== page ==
Hash oil and waxes can be consumed using vape pens. Solids can also be placed on a heated platform usually made of titanium, quartz, or ceramic, where they are vaporized by high heat and inhaled through a dabbing tool, often called a rig. 2
What’s the difference between concentrates, extracts, and dabs?
The terms used to describe these products vary. Concentrates is a broad term referring to all products that have been extracted from the plant. Although extracts and concentrates are often used interchangeably, some people define extracts as products manufactured using solvents, but not those pulled from the plant with non-solvent methods. Dabs may refer to products made exclusively from butane hash oil; however, the term is sometimes used colloquially for concentrates extracted in other ways. There are also post-production methods that lead to further variations in products and terms. 3
What are the health effects of concentrates?
There are adverse effects associated with marijuana use in any form, 3 though additional research is needed to understand how the use of concentrate may differ from smoking dried marijuana buds. Marijuana concentrates have very high levels of THC. Solvent-based products tend to be especially potent, with THC levels documented at an average of about 54-69% and reported to exceed 80%, while non-solvent based extraction methods produce average THC levels between 39-60%. 4 In comparison, the THC content in marijuana plant material, which is often used in marijuana cigarettes, is lower—with samples seized by the U.S. Drug Enforcement Agency averaging just over 15%. 5 Not only do concentrates have high levels of THC, but dabbers inhale the entire amount all at once—in a single breath. 2 As a result, concentrates can deliver extremely large amounts of THC to the body quickly. The risks of physical dependence and addiction increase with exposure to high concentrations of THC, and higher doses of THC are more likely to produce anxiety, agitation, paranoia, and psychosis. 6 Additional research is needed to understand how the use of concentrate affects these risks.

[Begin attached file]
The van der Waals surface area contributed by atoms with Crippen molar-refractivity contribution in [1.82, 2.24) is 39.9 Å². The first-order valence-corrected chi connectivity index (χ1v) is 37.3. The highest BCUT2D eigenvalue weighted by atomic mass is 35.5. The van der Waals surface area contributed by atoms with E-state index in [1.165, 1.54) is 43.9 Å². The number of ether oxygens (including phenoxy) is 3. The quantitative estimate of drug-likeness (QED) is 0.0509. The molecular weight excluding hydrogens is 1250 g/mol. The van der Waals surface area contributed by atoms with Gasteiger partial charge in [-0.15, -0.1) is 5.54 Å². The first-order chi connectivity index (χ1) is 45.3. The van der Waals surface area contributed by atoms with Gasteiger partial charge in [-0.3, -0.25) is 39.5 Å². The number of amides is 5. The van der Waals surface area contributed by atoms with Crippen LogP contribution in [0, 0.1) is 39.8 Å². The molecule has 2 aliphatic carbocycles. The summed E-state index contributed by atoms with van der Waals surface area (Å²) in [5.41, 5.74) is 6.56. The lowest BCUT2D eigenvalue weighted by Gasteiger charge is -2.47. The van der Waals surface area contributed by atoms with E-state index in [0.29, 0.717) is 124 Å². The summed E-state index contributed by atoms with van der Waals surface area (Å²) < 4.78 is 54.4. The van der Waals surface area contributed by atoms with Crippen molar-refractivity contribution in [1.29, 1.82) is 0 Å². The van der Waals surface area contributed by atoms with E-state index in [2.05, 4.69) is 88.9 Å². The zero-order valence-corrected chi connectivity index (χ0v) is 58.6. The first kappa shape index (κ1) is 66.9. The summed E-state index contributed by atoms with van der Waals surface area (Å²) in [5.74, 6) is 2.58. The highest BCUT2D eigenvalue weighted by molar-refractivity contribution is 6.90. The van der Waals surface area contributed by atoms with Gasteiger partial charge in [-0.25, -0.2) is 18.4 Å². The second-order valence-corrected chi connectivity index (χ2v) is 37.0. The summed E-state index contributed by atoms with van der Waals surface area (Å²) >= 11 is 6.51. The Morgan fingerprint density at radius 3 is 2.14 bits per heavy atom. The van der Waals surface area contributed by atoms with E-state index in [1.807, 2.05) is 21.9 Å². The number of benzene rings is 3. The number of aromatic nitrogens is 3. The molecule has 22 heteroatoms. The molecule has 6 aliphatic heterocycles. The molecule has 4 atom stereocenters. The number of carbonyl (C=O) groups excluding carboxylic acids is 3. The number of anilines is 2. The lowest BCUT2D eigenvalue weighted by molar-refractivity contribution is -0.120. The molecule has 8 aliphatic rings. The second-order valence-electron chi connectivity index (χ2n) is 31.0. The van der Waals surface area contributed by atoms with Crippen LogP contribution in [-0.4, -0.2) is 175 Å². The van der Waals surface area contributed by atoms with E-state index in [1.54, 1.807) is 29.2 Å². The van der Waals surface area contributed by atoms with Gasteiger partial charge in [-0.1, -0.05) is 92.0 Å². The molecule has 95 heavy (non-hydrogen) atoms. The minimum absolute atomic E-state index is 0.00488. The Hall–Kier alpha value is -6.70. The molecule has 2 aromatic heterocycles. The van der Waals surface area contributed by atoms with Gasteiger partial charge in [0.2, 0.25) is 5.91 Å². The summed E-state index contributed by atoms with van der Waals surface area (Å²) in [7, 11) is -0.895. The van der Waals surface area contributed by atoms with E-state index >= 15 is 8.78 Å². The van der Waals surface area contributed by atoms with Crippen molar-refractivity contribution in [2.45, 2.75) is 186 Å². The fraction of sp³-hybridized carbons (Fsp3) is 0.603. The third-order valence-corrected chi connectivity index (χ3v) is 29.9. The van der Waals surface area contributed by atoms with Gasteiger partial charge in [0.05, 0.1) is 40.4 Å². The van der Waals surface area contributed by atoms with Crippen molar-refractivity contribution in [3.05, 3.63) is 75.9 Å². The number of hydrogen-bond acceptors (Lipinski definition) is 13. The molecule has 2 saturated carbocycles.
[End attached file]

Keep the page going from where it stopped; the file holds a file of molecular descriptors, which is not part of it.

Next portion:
In addition, contaminants in concentrate products may be cause for concern. One study noted that 80% of tested concentrate samples were contaminated in some form, not only with pesticides (which is also a concern for dried bud), but also with residual solvents that were not fully purged in the manufacturing process. Users of BHO, for example, likely inhale some butane and other impurities along with the vaporized THC. 2 It is important to note that direct inhalation of concentrated butane among recreational inhalant users carries multiple risks, including reported deaths. 7 However, it is unclear what negative health outcomes result from the inhalation of residual butane, other solvents, or leftover contaminants during the dabbing process.
Is it dangerous to make solvent-based concentrates?
When solvents are used to produce concentrates, the preparation process itself can be dangerous. A number of people using butane to make extracts at home have caused fires and explosions and have been seriously burned. 8 A study conducted in 2015 looking at implications from marijuana legalization in Colorado reported that in a 2-year period the University of Colorado burn center saw a substantial increase in the number of flash burns that occurred during amateur THC extraction using butane, some involving more than 70% of body surface area and most requiring skin grafting. 9
It is against federal law to manufacture BHO, 10 and even in some states where adult use of marijuana is legal, like Colorado and California, it is illegal to make hash oil using flammable liquids. In Colorado, state officials recommend alternate methods using nonflammable dry ice (CO2), ice water, or purchasing the product from a licensed marijuana retail store. 11 Most licensed, commercial production facilities use a safer extraction system that prevents solvents from being wasted or exposed to the open air where they could inadvertently be ignited, similar to decades-old systems used in the production of many commercial products. 2